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Tomorrow will be the re-rollout for the website. So before the media begin searching high and low looking for sketchy, unconfirmed, undocumented stories to fit their narrative that problems still abound, here is my first-hand account of successfully enrolling myself and my wife in ObamaCare on November 24, with a perfectly-working website. To set the stage, I begin with my personal journey through the pre-ObamaCare private insurance market, including the frustrations of obtaining a policy; the significant and constant rate increases we experienced each year (back when no one had even heard of President Obama); and, the huge out-of-pocket expenses I was left owing when I had to actually use our private policy.    

I have been self-employed as an attorney for 23 years. I am not eligible for employer-subsidized group coverage or government-subsidized Medicare or Medicaid or any other type of subsidized coverage. I am one of the 5% who has always had to get coverage from a private policy in the private market where I pay 100% of my own freight.

Skip to the chart comparing our previous and current policies to our new ObamaCare policy

The costs of insurance for us in the private market have always been higher for two reasons. First, we pay 100% of our own premiums. People who work for employers with group coverage either pay nothing or pay a small portion of their actual premium, while their employer picks up the tab for the largest portion of the premium.

Second, for us in the individual private market, the underwriting departments at insurance companies look solely at our individual medical records to determine what their risk exposure will be and, our rates are calculated accordingly. For group coverage, the insurance companies operate under the theory that there will be many people in the group who will never use the coverage, so the premiums paid by these people (or paid on their behalf by their employer) will help offset the medical expenses for those in the group who do present medical bills. Everyone is able to pay less because the costs of the sick individuals are spread among everyone, including the healthy ones. Yes, that is technically socialism, but this is how employer-provided group coverage has always worked and why it is less expensive than what we in the private market can get.

In the late nineties, our premiums began going up at an average rate of 28% per year. In 1998 alone, we had a 70% increase. That was while President Obama was a freshman in the Illinois state legislature and had not yet even had dreams of ObamaCare.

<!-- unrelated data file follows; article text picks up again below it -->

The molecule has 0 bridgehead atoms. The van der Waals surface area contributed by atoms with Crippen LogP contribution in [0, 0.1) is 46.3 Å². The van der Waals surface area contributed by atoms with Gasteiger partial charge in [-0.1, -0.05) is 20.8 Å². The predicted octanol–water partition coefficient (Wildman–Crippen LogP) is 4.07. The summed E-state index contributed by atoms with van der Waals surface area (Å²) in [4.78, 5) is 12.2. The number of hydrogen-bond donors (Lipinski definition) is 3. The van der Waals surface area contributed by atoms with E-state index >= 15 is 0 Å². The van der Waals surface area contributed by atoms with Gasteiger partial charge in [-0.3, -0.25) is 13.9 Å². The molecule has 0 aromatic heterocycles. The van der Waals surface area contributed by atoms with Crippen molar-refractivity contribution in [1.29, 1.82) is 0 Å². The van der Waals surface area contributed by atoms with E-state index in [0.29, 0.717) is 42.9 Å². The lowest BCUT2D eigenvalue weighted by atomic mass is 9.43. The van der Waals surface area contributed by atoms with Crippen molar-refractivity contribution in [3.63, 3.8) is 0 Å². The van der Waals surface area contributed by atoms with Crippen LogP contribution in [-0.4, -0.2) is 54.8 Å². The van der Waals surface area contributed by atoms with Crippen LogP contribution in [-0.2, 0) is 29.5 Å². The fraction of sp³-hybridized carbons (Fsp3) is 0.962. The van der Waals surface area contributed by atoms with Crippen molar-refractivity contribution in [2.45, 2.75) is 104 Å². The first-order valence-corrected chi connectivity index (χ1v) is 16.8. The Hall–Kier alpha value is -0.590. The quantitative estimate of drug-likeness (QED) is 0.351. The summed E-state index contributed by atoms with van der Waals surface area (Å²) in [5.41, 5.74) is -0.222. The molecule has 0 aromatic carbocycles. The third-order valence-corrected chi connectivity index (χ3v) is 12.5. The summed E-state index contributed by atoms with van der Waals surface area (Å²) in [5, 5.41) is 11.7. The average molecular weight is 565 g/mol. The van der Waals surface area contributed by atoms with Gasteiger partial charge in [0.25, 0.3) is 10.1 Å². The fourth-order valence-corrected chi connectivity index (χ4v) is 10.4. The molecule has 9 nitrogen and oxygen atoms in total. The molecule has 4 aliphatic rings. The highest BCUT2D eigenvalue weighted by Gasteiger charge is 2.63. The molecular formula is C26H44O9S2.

Each October I would get a letter from my insurance company saying the premiums would be significantly higher for the next year; or, I could choose a higher deductible and then my premiums would “only” increase by a slightly-less percentage. A second way of getting a lower premium was to change companies, because they all start out with a teaser-rate for the first year before they begin raising the premiums each year thereafter. But at some point this was no longer an option because a male over 40 with diagnosed elevated levels of blood pressure and cholesterol could not even buy a policy in the private market – at any price – because the underwriting departments look at him and see a $120,000 stent procedure.

Here is the raw data for my monthly premiums for the past 18 years for me and my wife together:

1997 $158.63 United Healthcare ($1,000 deductible)
1998 $269.54 (70% increase)
1999 $344.65 (28% increase)
2000 $444.02 (29% increase)
2001 $202.00 (decrease because we changed to Blue Cross)
2002 $265.00 (31% increase)
2003 $359.00 (35% increase)
2004 $422.00 (17% increase)
2005 $122.00 (decrease because we changed to a $10,000 deductible)
2006 $186.33 (53% increase)
2007 $212.64 (14% increase)
2008 $253.32 (19% increase)
2009 $317.61 (25% increase)
2010 $375.12 (18% increase)
2011 $449.94 (20% increase)
2012 $548.71 (22% increase)
2012 $367.61 (decrease in March 2012 when we changed to Golden Rule)
2013 $419.74 (14% increase)
On two occasions during the time I had Blue Cross, I attempted to change to a new company. The first time involved gathering all of my medical records from my teen years forward and listing every doctor I had ever seen, every prescription I had ever taken, every accident, every injury, every hospitalization, complete with current phone numbers and addresses of all providers. It was an unbelievably huge undertaking. And after all of that, I was denied. So the next time I thought of trying to apply for coverage with a new company, I told them to let me know upfront if they had benchmarks for age, blood pressure and cholesterol, so I wouldn’t waste my time futilely going through their rigorous and time-consuming application process. That’s when they told me that a male over 40 with elevated levels of blood pressure and cholesterol, shouldn’t even bother applying for coverage. So I was stuck with the steadily-rising Blue Cross policy.